As part of her doctoral dissertation, EloQ’s Managing Director – Clāra Ly-Le – interviewed several public relations experts in Vietnam on the subject of crisis communication. Clāra’s work focuses on social media, but the insights expressed by experts were often applicable regardless of the medium. What follows are some of the most worthwhile pieces of advice she gathered.
ACCEPT FAULT SINCERELY
If a simple error was made with no apparent victim, it is still good practice to acknowledge and change any false information (without calling too much attention to it). Consider how software companies regularly list bug fixes in their updates, even if they discovered those bugs themselves. When people were harmed, however, things get more complicated, and apologies and recompense become necessary.
One company had a crisis due to milk contamination. According to an expert: “They resolved the root cause because they apologized to the consumers sincerely. At that time the consumers were angry, but later they saw the honesty of the brand. The brand also regularly updated the press even though the information was negative. They regularly reported to the media how many products they had recalled.” It’s this transparency that allowed the company to regain stakeholder trust after a potentially devastating disaster.
Meanwhile, in 2014 a separate drink company found themselves in a bind when a shop owner discovered a dead insect in a sealed drink and demanded money in return for his silence. Rather than take accountability and address the issue, the company offered money then called police on the man before he could take it. This resulted in the story of the insect being amplified by the story of the man’s arrest and imprisonment, creating a major fallout. The company lost control of the message, failed to adequately apologize, and soon faced a consumer boycott that cost them $89 million in losses over the next year.
OFFER MEANINGFUL COMPENSATION
Several experts mentioned the response of a certain large electronics company which produced a flagship device whose explosive tendency got it banned from airplanes. They said that it was the company’s thorough and convenient recall offer, with the option of a full refund or exchange, that eased consumers’ minds and allowed them to renew their trust in the company.
“They made mistakes in their technology, but their communication and crisis management were not wrong,” one expert says regarding this case. “If a brand apologizes and aggressively attempts to rectify the problem on a large scale, consumers will not deny it. It takes practical action along with apology to help settle the matter.” It’s important to note that solutions should be offered on a case-by-case basis. “Do not be afraid of wasting money and do not think each case is small,” another expert says. “If many cases come together, they will create a big crisis. We have to deal with each one individually, so people will feel respected.” The expert adds that this approach of respectfully addressing consumer complaints can in fact increase their loyalty following a crisis, as they feel that the brand cares about what they have to say.
TAKE PROMPT ACTION
A foreign car company was shown to have defective brakes on one model which created a safety issue, reports an expert. “[The company] apologized to their customers and recalled all the cars to check the issue. The Vietnamese public approved of this action and appreciated that the brand cared about the safety of its customers.”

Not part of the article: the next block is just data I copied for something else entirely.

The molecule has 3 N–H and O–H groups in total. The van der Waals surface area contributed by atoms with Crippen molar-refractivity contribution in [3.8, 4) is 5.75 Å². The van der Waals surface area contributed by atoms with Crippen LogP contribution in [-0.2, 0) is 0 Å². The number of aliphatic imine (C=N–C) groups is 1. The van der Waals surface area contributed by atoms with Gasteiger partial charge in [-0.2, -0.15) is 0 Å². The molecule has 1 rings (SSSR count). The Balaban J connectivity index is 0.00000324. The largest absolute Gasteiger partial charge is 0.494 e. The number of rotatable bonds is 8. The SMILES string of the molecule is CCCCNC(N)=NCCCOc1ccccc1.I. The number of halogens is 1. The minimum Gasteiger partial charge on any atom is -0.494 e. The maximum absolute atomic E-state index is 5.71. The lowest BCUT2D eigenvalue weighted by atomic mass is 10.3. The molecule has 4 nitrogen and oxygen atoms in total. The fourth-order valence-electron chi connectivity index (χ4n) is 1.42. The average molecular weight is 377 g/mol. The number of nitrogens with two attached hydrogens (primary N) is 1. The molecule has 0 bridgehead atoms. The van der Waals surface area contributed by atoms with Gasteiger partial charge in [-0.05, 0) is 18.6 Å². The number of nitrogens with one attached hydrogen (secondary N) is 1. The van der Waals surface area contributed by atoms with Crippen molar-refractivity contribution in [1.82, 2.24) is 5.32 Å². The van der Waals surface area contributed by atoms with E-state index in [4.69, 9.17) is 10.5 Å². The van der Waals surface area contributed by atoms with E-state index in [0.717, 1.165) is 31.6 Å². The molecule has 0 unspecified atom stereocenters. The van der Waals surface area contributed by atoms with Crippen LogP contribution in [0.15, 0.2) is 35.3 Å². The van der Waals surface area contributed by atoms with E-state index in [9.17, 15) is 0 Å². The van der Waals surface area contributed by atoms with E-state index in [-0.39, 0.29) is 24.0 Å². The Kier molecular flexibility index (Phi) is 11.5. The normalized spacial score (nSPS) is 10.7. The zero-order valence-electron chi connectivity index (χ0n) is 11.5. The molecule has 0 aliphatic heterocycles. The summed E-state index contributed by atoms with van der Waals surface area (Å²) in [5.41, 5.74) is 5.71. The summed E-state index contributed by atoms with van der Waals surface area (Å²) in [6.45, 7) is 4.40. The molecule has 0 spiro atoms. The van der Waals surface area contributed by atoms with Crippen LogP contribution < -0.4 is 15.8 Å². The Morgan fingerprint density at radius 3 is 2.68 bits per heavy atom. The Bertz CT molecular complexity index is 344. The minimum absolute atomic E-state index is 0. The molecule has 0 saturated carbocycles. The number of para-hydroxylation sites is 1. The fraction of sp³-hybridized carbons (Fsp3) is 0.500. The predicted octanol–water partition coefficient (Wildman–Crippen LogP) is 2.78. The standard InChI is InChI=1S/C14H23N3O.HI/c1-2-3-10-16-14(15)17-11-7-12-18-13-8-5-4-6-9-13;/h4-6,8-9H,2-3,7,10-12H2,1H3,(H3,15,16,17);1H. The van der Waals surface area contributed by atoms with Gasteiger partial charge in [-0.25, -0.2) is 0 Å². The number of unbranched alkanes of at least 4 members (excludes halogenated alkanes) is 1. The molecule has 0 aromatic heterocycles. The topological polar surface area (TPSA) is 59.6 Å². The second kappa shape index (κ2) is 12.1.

A separate foreign motorcycle company had a similar issue with defective parts on bikes sold in Vietnam. As another expert relates: “They told all consumers who bought their motorbikes to go to their dealers, who would replace the defective parts free of charge and bear the full cost of repair.”
In each of the above cases, the crisis was diffused by a prompt and thorough response before it could damage the company.
Companies who were less successful at crisis management, the latter expert says, “did not receive positive reactions from the public because they released their apology at the wrong time, and left the problem unsolved too long.”
After a crisis has passed, experts recommend continued corporate social responsibility [CSR] programs to help restore the company’s image.
THE THEORY BEHIND THE PR
William Benoit’s influential “image restoration theory” identified five methods by which organizations and individuals attempt to correct their image. These are denial, evasion of responsibility, reduction of offensiveness, corrective action and apology. Benoit states that the best action to take depends on circumstances, but some are more effective than others.
Denial, for instance, is only advisable for the truly innocent. Otherwise it can backfire and cause further damage when the truth is revealed.
If an organization is at fault, most experts agree that a sincere public apology, followed by expression of remorse and regret, should be the first option on the table. Afterwards, corrective action goes a long way. That can mean a number of things, from promises of changed behavior or policy, to removal of offenders, to some form of restitution for those harmed by the company’s actions.
Somewhat predictably, experts also say that such an apology is the least-used strategy among Vietnamese organizations, who tend to ignore crises in the hope that they will fade away on their own. This approach may work for a small incident (and if they are lucky), but in the modern world where information is easy to share online it’s just as likely to fail spectacularly. Surely the ideal is to avoid a crisis entirely, but crises are not always predictable. When they do occur, organizations should be prepared to respond with honesty, dignity, and respect for their stakeholders.
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